The WHO said Tuesday it would hold an emergency meeting next week to determine whether to classify the global monkeypox outbreak as a public health emergency of international concern.
“The outbreak of monkeypox is unusual and concerning,” World Health Organization chief Tedros Adhanom Ghebreyesus told journalists.
“For that reason I have decided to convene the Emergency Committee under the international health regulations next week, to assess whether this outbreak represents a public health emergency of international concern”.
The emergency committee will meet on June 23 to discuss the designation, which is the highest alarm the UN agency can sound.
“WHO is also working with partners and experts from around the world on changing the name of monkeypox virus… and the disease it causes,” Tedros said.
“We will make announcements about the new names as soon as possible.”
Before the last few months, monkeypox had been generally confined to Western and Central Africa.
Tedros said that 1,600 confirmed monkeypox cases and 1,500 suspected cases have been reported to the WHO this year from 39 countries, 32 of which have been recently hit by the virus.
While 72 deaths have been reported in countries where monkeypox was already endemic, none have been seen in the newly affected countries, Tedros said.
“Although WHO is seeking to verify news reports from Brazil of a monkeypox-related death there,” he added.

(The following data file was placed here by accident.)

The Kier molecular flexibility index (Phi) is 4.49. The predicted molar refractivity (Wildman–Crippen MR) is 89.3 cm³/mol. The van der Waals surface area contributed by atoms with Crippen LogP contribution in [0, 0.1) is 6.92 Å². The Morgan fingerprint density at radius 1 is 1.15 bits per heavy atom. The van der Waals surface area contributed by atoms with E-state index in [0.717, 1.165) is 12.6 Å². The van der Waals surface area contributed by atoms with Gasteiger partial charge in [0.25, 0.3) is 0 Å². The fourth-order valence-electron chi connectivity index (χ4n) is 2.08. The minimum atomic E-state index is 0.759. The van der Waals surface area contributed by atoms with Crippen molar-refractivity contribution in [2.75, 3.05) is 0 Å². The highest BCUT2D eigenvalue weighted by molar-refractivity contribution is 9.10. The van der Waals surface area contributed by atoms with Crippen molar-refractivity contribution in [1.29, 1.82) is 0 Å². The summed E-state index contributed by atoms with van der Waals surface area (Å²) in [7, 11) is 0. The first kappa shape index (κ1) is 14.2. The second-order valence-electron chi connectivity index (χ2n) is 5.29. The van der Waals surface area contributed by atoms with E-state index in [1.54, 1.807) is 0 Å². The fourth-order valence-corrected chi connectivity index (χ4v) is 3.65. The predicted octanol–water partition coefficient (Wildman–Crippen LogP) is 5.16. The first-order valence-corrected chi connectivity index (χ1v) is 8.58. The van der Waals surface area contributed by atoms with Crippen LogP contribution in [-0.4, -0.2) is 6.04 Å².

To fight the global spread, the WHO aims to recommend “tried-and-tested public health tools including surveillance, contact-tracing and isolation of infected patients”.
However, the WHO does not recommend mass vaccination against monkeypox, he said, after the European Union said Tuesday it had purchased almost 110,000 vaccine doses.
“While smallpox vaccines are expected to provide some protection against monkeypox, there is limited clinical data, and limited supply,” Tedros told journalists.
“Any decision about whether to use vaccines should be made jointly by individuals who may be at risk and their health care provider, based on an assessment of risks and benefits, on a case-by-case basis.”
He also emphasised that vaccines must be “available equitably wherever needed”, adding that the WHO is working with its member states “to develop a mechanism for fair access to vaccines and treatments”.